Then came a period when the retired pipefitter and former city of Walla Walla employee plunked for steelhead.

But these days, the 73-year-old College Place resident can be found floating bobbers and bait along the Columbia, Snake, Tucannon and Touchet rivers.

“It’s a lot of fun,” says Bippes.

Part of the fun, no doubt, is also making his own lures. He crafts 3⁄8-ounce jigs on light-wire hooks, which he baits with dyed shrimp.

Then, at the river, he’s constantly tinkering with the bobber stop.

“I’m moving that jig up and down every other cast. I’m moving it until I find the right depth they’re at. A lot of guys don’t do that. I was at Little Goose two weeks ago,” Bippes said in late September, “and caught nine, the other guys nothing. Finally one asked how deep I was fishing, and I said 18 feet.”

The others’ baits weren’t even half that far down.

Watching fish counts, Bippes follows the steelhead up from the Columbia into the Snake. And he freely admits to high-grading – downwards.

“The best-eating ones are the little A-runs, 8, 9, 10 pounds. The B-runs are too fat,” he says.

PURCELL’S TRENCH You’ve heard of Baileys and coffee, but how about a “Baileys’ Sandwich”?

Both would serve you well if, say, you’re bank fishing the north end of that defile known as Hells Canyon in late fall and winter – the former to stay warm, the latter to catch steelhead.

Steve Purcell of Clarkston learned about this drift-fishing cocktail from longtime Asotin County steelheaders Morris “Buck” Bailey, Stan Bailey, Curt Yount and Roy Bartlett, who he says have been angling together since “before the Korean War.”

Purcell’s steelheading career began much more recently. Back in the late 1990s, he worked with Buck’s son, Mike, who kept telling him about all the fish they caught.

“They claim that if two fish came up the river, Mike would catch one and Buck would catch the other,” Purcell laughs.

He grew curious and before long was Buck’s apprentice.

“I’ve been steelheading 12 years on this method, and I’ve caught close to 500 from Asotin to the mouth of the Ronde,” he says.

So what is this cyanide-deadly concoction they use?

“It’s a piece of ’crawler and shrimp, and they argue about which goes on first, but I was trained by Buck, so the worm comes first,” says Purcell, a 50-something graveyard shift employee of Clearwater Paper in Lewiston.

Some of “the amigos” run multiple Corkies to keep their bait off bottom, though Purcell uses a single anywhere from the smallest to the largest drift bobber made.

After that, it’s a matter of paying attention to that age-old adage about drift fishing.

“I suppose that’s the biggest secret,” says Purcell. “You really have to hit the bottom. Cast out at 1 or 2 o’clock and be on the bottom at noon. If you’re not touching, you won’t catch any fish. Touch too early and you’ll snag up.”

While the amigos have no qualms about clamboring off Snake River Road to a dozen spots in an outing, Purcell works five or six. He serves up Baileys’ sandwiches from mid-November through early February.

THE ALABAMA SLAMMER When I talked to Charles Parker, I had a Forrest Gump moment. The Alabama native, who lives in Hood River, Ore., fishes a lot of shrimp.

I mean a lot of shrimp.

“I go through probably 20 or 30 pounds a year,” says the 68-year-old retired U.S. Forest Service employee.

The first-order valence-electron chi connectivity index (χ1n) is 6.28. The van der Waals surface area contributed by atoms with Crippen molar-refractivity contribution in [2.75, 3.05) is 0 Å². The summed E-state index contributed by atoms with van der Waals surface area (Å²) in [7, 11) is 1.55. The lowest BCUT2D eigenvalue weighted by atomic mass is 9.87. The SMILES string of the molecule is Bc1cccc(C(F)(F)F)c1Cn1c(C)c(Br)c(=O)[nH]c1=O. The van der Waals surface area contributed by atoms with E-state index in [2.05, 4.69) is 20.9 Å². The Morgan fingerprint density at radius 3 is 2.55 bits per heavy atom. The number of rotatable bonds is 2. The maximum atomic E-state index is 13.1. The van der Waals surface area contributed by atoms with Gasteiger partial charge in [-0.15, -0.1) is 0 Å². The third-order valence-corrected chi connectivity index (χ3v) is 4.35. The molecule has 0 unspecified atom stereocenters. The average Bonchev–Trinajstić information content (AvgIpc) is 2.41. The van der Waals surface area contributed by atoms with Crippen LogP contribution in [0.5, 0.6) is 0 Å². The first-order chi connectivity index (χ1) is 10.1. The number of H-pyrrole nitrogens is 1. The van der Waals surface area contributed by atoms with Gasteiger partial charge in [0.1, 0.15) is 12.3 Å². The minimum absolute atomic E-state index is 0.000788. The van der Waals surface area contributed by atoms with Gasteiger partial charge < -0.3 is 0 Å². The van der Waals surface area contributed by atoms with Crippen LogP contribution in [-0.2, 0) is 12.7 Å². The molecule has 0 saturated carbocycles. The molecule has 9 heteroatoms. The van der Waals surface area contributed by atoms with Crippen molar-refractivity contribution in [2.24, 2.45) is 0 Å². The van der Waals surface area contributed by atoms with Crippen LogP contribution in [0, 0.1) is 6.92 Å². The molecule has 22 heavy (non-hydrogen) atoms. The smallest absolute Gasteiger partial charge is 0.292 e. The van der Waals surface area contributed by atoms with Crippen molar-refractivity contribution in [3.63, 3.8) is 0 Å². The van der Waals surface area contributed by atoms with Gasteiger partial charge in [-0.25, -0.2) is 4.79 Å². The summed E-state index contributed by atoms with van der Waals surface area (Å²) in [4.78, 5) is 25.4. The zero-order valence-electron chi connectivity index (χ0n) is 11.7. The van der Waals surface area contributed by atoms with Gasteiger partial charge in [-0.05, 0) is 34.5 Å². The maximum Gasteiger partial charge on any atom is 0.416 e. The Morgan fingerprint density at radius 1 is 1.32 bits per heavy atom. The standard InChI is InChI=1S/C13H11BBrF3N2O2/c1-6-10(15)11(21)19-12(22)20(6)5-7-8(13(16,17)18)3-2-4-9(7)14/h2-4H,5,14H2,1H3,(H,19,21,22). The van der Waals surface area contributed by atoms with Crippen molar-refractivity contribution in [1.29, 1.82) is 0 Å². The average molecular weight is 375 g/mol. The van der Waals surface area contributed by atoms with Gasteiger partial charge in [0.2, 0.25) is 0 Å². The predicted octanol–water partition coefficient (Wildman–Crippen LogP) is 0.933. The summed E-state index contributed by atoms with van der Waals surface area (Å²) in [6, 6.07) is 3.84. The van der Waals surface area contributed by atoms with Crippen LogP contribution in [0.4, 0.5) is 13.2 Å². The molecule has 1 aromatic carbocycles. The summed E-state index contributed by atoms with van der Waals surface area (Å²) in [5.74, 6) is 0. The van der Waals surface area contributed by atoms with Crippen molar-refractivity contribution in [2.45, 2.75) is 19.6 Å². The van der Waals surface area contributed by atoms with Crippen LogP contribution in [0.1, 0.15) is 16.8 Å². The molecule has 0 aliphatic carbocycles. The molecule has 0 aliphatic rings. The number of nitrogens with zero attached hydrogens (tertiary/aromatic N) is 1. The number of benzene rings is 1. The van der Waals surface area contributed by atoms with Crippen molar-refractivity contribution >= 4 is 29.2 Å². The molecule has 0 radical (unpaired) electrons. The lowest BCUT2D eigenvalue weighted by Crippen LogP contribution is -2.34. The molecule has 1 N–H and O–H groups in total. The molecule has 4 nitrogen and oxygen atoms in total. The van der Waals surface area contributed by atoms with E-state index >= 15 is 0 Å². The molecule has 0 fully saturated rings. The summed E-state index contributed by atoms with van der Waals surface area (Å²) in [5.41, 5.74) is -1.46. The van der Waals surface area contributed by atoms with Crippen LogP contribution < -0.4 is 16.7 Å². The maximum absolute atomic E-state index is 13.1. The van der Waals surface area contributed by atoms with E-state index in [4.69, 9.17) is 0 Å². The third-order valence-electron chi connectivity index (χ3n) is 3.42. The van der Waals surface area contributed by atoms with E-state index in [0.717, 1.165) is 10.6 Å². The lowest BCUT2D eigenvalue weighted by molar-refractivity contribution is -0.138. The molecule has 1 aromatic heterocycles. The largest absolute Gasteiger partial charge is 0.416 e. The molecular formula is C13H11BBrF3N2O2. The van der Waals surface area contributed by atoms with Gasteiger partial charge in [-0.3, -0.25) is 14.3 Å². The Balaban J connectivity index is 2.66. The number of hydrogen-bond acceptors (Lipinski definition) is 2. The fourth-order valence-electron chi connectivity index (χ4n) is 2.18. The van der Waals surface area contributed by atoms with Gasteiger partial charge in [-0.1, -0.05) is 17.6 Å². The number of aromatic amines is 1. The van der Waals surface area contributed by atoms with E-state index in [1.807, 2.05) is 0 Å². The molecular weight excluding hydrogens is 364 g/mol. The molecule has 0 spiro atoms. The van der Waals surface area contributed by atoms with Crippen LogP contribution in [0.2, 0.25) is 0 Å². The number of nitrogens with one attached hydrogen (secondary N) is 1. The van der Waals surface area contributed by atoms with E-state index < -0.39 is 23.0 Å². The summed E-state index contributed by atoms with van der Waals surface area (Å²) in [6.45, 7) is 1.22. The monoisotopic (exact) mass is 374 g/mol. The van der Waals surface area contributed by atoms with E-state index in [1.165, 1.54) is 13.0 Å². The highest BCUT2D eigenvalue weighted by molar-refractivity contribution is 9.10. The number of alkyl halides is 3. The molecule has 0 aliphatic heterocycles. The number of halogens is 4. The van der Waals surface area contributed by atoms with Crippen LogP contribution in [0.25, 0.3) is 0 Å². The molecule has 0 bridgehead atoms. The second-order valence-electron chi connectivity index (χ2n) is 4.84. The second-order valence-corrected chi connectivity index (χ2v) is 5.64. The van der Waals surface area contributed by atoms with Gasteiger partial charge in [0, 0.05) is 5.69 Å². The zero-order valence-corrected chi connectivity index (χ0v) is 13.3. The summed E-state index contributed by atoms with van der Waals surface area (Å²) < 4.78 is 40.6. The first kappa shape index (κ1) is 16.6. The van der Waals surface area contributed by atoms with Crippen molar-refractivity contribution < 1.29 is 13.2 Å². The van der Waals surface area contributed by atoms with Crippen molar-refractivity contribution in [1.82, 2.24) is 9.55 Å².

He special orders it from an Anacortes, Wash., skipper who cooks the 11/2-inch-long shellfish on the boat but doesn’t freeze them. Parker mojos the shrimp with Pro-Cure, mostly Redd Hot Double Stuff, for three or four days, adding a dash of salt to toughen them up even more.

Then he’s ready to fish the lower White Salmon and Klickitat rivers, and below John Day Dam with the rest of his rig: a slip bobber and size 2 or 4 red octopus hook.

“You catch a lot more with bait than you do with plugs,” he claims.

Parker moved to the Northwest in the 1960s and found a whole different world of fishing.

“When I first came out here, all I fished was bass and walleye,” he says.

Still does, primarily in spring, but with most of his friends heading out for salmon and steelhead, it was only natural he’d try it as well. His 18-foot Lund, or his fishing partners’ boats, can be seen on the water as often as six or seven days a week.

A FISHING-FRIENDLY JOB At 35, James Kesler was the youngest of the Eastside steelheaders with full cards that we contacted. And while his six years of actually targeting the species is just a fraction of how long some of these other guys have been angling, the Kennewick resident has plenty of time to do so thanks to his job driving a lumber truck.

“From mid-October to mid-February we’re real slow, so I have a lot of time to go fishing,” he says.



You’ll primarily find Kesler within 45 minutes of home along the Columbia, Snake at Charbonneau Park or the Walla Walla rivers.

And like Bippes, he’s a fan of float fishing.

“There’s not of lot of guess work to a bobber and shrimp,” he says.

But he will vary his presentation based on surface conditions.

“When it’s windy, I’ll fish with a jig, and I’ll use just a 1/0 hook on a calm day,” Kesler says.

One friend ties him jigs with some pretty mean “flash and trash” and another – guide Scott Atwood – sets him up on the bait front.

“I don’t know what he puts in it, but, man, that’s some fish-catching stuff. I’ve known him since high school and he still won’t tell me,” he says.

Maybe it’s the bait or maybe – as with Bippes, Purcell, Stein and Parker – it’s just time on the water that led to that full 2007-08 card, Kessler’s first season after a 10-year “life experiences” layoff from steelheading.